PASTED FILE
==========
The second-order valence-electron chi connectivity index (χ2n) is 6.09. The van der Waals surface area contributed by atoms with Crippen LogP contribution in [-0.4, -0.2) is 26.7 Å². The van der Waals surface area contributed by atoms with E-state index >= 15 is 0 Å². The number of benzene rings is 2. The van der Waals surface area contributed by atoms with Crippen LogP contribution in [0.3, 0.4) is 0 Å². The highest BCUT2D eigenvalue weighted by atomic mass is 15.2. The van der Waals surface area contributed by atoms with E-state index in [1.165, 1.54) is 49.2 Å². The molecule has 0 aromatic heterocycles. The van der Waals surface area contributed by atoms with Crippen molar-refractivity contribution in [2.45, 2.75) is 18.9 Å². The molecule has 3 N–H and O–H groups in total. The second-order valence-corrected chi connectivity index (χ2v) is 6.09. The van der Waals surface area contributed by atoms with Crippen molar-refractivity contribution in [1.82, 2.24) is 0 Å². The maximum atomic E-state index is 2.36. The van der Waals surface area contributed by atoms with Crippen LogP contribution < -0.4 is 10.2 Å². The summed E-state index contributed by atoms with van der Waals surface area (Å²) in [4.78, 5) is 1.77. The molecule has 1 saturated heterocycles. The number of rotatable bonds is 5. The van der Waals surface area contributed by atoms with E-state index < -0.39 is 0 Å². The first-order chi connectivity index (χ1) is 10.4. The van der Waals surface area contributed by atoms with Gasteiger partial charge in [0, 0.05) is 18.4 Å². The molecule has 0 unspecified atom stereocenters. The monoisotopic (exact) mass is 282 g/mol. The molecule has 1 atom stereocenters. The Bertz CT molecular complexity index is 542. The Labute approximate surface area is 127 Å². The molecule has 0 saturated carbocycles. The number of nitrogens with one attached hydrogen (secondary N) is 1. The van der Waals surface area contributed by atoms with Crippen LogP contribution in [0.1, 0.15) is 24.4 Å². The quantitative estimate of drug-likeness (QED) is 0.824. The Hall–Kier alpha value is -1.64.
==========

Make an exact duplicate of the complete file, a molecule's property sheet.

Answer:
The second-order valence-electron chi connectivity index (χ2n) is 6.09. The van der Waals surface area contributed by atoms with Crippen LogP contribution in [-0.4, -0.2) is 26.7 Å². The van der Waals surface area contributed by atoms with E-state index >= 15 is 0 Å². The number of benzene rings is 2. The van der Waals surface area contributed by atoms with Crippen LogP contribution in [0.3, 0.4) is 0 Å². The highest BCUT2D eigenvalue weighted by atomic mass is 15.2. The van der Waals surface area contributed by atoms with E-state index in [1.165, 1.54) is 49.2 Å². The molecule has 0 aromatic heterocycles. The van der Waals surface area contributed by atoms with Crippen molar-refractivity contribution in [2.45, 2.75) is 18.9 Å². The molecule has 3 N–H and O–H groups in total. The second-order valence-corrected chi connectivity index (χ2v) is 6.09. The van der Waals surface area contributed by atoms with Crippen molar-refractivity contribution in [1.82, 2.24) is 0 Å². The maximum atomic E-state index is 2.36. The van der Waals surface area contributed by atoms with Crippen LogP contribution < -0.4 is 10.2 Å². The summed E-state index contributed by atoms with van der Waals surface area (Å²) in [4.78, 5) is 1.77. The molecule has 1 saturated heterocycles. The number of rotatable bonds is 5. The van der Waals surface area contributed by atoms with E-state index < -0.39 is 0 Å². The first-order chi connectivity index (χ1) is 10.4. The van der Waals surface area contributed by atoms with Gasteiger partial charge in [0, 0.05) is 18.4 Å². The molecule has 0 unspecified atom stereocenters. The monoisotopic (exact) mass is 282 g/mol. The molecule has 1 atom stereocenters. The Bertz CT molecular complexity index is 542. The Labute approximate surface area is 127 Å². The molecule has 0 saturated carbocycles. The number of nitrogens with one attached hydrogen (secondary N) is 1. The van der Waals surface area contributed by atoms with Crippen LogP contribution in [0.1, 0.15) is 24.4 Å². The quantitative estimate of drug-likeness (QED) is 0.824. The Hall–Kier alpha value is -1.64.